4. What hermeneutical assumptions do I bring to the “clobber texts” for both sides of the debate? How does my early development in faith in the context of an egalitarian congregation shape my reading of the text?
5. How much do I weigh in on the decisions and positions of other congregations? My role is to lead the folks entrusted to me, so do I risk becoming distracted and entangled with other groups battling over this issue? To what extant does my position allow/expect me to engage in broader conversations?
6. To echo Alastair’s concern: how much do we allow the views from the ends of the spectrum to dominate the conversation? The moving of the discussion to the poles creates problems, so how do we balance the discussion to reflect the full spectrum and allow all places on the spectrum to speak?
* * *
I now live in a home numerically dominated by females.
I am married, and I have 3 daughters (5, 3, and 9 months) My house is full of barbies, pink frilly things, and giggling. My mother always pondered how would things have been different if she had at least one daughter. She now has 6 grandchildren… all girls. Family get-togethers are very different than they were when I was a child. My wife and I met at Christian Youth retreat (how cliche), and got married in 2006. Our first daughter was born in 2010. While expecting we had long discussions about how to structure our lives, and how would work and raising children look. After a long conversation, we did mutually decide Jenelle would be a stay-at-home mom. To the casual observer, we might look like the ideal complementarian family. I pastor a church. She stays at home with our 3 kids. I drive a mini van. Of course this is far from the total picture. Jenelle and I made this decision together, not based on an assumption of patriarchy and family values, but as a result of a whole host of considerations. My wife, interestingly, leans slightly to the side of complementarian views of the family (not at all dogmatically though, and she is firmly supportive of women in ministry). This keeps life interesting. When it’s time to make decisions, just getting a conversation to happen is half the challenge. I want to practice mutuality, she wants me to make a decisive call.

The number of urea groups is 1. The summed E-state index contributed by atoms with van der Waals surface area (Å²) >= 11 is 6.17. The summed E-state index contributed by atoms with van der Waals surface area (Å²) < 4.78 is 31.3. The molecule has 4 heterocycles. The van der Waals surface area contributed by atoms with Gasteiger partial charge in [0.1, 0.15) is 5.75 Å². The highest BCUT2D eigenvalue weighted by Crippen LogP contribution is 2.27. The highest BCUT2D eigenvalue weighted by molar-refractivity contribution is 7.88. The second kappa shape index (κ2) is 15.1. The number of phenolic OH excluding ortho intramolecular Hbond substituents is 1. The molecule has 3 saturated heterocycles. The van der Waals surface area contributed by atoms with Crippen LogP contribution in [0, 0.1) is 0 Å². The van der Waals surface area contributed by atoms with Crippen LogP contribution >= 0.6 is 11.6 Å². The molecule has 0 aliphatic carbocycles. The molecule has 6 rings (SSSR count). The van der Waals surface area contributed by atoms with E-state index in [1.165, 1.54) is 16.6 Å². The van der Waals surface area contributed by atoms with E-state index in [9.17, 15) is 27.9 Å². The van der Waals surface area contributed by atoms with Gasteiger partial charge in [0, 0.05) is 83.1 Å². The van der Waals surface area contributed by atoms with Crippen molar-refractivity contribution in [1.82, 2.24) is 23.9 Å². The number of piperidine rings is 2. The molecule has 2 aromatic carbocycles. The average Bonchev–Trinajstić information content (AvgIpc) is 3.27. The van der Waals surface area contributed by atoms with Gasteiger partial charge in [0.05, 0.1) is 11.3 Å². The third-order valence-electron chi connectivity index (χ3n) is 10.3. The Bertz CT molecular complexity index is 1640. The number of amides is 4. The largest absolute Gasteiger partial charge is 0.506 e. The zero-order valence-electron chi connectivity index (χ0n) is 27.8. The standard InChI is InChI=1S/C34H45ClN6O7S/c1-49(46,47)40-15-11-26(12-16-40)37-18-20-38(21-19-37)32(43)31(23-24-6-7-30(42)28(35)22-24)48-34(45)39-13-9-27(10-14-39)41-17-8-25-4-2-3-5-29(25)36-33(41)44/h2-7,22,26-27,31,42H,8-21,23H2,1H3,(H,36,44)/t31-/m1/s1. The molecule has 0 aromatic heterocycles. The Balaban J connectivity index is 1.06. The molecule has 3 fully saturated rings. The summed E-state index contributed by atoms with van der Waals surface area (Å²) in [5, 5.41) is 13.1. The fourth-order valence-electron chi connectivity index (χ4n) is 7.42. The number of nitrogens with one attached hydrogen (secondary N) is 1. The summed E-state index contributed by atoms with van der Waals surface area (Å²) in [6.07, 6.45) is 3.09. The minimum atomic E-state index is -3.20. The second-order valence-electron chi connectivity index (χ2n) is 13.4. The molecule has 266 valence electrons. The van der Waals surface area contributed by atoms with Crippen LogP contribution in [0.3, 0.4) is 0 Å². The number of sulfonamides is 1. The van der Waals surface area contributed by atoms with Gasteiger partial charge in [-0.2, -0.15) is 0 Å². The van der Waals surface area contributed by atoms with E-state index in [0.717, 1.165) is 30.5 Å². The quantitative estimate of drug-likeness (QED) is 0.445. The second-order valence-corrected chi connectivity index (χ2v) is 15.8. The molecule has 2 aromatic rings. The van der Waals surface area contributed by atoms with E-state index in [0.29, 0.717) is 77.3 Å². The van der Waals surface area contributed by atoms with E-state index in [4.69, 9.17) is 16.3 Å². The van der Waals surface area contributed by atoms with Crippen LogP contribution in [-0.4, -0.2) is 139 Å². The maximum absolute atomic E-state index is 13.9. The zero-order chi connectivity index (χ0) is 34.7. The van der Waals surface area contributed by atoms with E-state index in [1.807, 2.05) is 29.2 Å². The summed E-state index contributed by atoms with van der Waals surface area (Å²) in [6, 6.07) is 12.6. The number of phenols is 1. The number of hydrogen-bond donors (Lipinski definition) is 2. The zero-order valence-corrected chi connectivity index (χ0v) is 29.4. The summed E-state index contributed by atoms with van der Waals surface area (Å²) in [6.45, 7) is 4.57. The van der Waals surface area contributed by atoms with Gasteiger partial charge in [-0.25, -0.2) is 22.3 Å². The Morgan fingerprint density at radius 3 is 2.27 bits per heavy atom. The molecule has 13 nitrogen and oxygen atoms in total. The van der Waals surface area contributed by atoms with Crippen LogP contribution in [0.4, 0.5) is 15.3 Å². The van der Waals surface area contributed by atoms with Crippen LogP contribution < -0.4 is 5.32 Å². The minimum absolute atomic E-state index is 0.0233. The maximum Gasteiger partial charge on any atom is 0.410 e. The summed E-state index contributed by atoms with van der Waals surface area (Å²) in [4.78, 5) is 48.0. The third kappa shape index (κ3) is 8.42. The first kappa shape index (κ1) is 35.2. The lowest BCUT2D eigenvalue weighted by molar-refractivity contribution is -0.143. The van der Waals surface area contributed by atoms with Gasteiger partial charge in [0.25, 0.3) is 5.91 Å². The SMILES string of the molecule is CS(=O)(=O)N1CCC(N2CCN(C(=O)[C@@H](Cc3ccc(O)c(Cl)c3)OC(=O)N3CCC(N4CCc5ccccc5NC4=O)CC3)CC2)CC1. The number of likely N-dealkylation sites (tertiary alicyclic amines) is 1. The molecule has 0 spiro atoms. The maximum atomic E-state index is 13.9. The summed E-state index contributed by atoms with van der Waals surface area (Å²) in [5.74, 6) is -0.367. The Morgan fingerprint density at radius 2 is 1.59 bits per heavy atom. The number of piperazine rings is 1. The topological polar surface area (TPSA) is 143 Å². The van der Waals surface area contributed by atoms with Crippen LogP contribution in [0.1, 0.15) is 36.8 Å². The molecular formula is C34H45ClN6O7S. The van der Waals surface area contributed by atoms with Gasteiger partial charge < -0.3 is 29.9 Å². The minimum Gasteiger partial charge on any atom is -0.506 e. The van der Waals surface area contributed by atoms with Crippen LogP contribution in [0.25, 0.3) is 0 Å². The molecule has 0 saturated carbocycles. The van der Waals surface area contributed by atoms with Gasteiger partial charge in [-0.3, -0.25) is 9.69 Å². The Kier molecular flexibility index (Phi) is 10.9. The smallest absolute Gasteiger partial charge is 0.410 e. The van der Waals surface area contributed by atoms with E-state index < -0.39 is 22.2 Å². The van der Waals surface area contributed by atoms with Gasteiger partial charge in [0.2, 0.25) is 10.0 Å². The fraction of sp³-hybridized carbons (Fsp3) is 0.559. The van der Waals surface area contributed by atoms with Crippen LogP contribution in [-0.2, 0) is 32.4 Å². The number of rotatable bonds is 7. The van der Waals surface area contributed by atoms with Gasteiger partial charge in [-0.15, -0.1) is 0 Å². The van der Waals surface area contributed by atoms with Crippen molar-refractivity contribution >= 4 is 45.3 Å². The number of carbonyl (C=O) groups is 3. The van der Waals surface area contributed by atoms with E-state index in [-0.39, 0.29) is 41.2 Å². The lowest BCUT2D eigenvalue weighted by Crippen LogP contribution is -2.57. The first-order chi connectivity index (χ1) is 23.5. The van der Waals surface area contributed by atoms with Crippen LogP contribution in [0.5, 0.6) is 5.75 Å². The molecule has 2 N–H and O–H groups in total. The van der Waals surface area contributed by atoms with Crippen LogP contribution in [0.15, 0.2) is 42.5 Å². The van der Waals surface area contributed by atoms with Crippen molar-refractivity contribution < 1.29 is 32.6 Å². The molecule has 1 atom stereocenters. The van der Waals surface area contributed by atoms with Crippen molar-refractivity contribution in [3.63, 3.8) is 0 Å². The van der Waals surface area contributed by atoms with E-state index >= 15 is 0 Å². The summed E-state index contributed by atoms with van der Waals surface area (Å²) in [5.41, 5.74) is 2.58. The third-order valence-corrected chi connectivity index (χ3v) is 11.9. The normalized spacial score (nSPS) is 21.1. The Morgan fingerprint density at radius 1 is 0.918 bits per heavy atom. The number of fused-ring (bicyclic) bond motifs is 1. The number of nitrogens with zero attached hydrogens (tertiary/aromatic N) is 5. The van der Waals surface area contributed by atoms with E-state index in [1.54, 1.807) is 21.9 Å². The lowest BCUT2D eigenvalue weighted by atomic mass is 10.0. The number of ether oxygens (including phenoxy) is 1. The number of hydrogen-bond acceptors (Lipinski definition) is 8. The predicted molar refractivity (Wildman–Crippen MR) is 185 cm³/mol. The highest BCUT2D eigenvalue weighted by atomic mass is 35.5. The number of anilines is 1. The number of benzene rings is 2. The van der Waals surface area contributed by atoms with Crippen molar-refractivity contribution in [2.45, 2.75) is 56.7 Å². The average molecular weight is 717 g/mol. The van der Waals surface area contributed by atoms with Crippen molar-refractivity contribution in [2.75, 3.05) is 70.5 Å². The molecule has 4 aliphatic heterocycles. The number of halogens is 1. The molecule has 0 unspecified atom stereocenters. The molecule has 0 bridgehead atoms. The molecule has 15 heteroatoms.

Having struggled with ideas about masculinity in my own life, and being negatively impacted by the trend of emphasis on being “macho”, being a supportive husband, and now finding myself raising girls creates a new and significant tension in my mind. It also raises a bunch of tough questions for me on gender and family:
1. How much sway should I, as a father, exercise in forming my daughters views of how they understand being females made in the image of God?
2. How do I help my daughters, as they get older, to engage with the pressures of a culture which commodifies female sexuality?
3. How do I support my wife, who plays a “traditional gender role” even though we don’t necessarily have traditional views on gender roles? What does the way my family operates communicate about our views on gender roles to others?
4. With the creation of humanity, both male and female, in God’s image, and the design for companionship, how do we honour singleness within the Church? What is my role, as father in influencing my daughter’s views on marriage?
On both the discussions, that of gender in family, and gender in the Church, I am doing my best to be a gracious conversation partner. The usual polemics, and scripted critiques (“you don’t have a high view of Scripture”, “your views are oppressive and archaic”, “the Bible is clear”, “this is misogynistic” and so on and so forth) removes any chance of fruitful discussion. I am glad to be part of an exchange of people I can trust to be both honest and gracious when discussing a tough topic.